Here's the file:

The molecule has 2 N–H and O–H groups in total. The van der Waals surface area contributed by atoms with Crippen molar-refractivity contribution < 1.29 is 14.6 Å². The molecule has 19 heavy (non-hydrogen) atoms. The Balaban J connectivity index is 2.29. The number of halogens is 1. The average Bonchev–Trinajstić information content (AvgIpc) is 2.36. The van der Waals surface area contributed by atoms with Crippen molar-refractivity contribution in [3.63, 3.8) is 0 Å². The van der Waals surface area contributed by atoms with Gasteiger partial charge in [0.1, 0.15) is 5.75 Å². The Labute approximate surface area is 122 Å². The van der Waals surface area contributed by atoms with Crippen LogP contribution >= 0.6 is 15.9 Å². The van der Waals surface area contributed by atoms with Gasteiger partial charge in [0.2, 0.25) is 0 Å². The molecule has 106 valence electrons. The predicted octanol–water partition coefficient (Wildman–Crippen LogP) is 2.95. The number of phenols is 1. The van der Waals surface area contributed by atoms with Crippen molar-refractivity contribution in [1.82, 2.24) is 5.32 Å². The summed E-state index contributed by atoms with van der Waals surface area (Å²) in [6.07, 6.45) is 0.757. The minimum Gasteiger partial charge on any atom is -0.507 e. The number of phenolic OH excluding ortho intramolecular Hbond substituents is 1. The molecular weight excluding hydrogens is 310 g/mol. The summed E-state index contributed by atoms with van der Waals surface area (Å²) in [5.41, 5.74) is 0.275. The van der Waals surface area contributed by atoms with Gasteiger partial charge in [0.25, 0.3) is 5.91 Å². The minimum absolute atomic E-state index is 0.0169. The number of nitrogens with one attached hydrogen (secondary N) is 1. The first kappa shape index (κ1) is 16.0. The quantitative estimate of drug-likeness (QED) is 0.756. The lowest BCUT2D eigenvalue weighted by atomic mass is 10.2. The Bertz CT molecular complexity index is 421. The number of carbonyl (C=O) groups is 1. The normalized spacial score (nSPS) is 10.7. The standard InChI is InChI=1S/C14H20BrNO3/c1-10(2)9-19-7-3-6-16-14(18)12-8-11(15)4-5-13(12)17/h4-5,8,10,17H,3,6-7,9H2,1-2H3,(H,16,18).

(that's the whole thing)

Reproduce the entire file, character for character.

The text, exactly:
The molecule has 2 N–H and O–H groups in total. The van der Waals surface area contributed by atoms with Crippen molar-refractivity contribution < 1.29 is 14.6 Å². The molecule has 19 heavy (non-hydrogen) atoms. The Balaban J connectivity index is 2.29. The number of halogens is 1. The average Bonchev–Trinajstić information content (AvgIpc) is 2.36. The van der Waals surface area contributed by atoms with Crippen molar-refractivity contribution in [3.63, 3.8) is 0 Å². The van der Waals surface area contributed by atoms with Gasteiger partial charge in [0.1, 0.15) is 5.75 Å². The Labute approximate surface area is 122 Å². The van der Waals surface area contributed by atoms with Crippen LogP contribution >= 0.6 is 15.9 Å². The van der Waals surface area contributed by atoms with Gasteiger partial charge in [0.2, 0.25) is 0 Å². The molecule has 106 valence electrons. The predicted octanol–water partition coefficient (Wildman–Crippen LogP) is 2.95. The number of phenols is 1. The van der Waals surface area contributed by atoms with Crippen molar-refractivity contribution in [1.82, 2.24) is 5.32 Å². The summed E-state index contributed by atoms with van der Waals surface area (Å²) in [6.07, 6.45) is 0.757. The minimum Gasteiger partial charge on any atom is -0.507 e. The number of phenolic OH excluding ortho intramolecular Hbond substituents is 1. The molecular weight excluding hydrogens is 310 g/mol. The summed E-state index contributed by atoms with van der Waals surface area (Å²) in [5.41, 5.74) is 0.275. The van der Waals surface area contributed by atoms with Gasteiger partial charge in [0.25, 0.3) is 5.91 Å². The minimum absolute atomic E-state index is 0.0169. The number of nitrogens with one attached hydrogen (secondary N) is 1. The first kappa shape index (κ1) is 16.0. The quantitative estimate of drug-likeness (QED) is 0.756. The lowest BCUT2D eigenvalue weighted by atomic mass is 10.2. The Bertz CT molecular complexity index is 421. The number of carbonyl (C=O) groups is 1. The normalized spacial score (nSPS) is 10.7. The standard InChI is InChI=1S/C14H20BrNO3/c1-10(2)9-19-7-3-6-16-14(18)12-8-11(15)4-5-13(12)17/h4-5,8,10,17H,3,6-7,9H2,1-2H3,(H,16,18).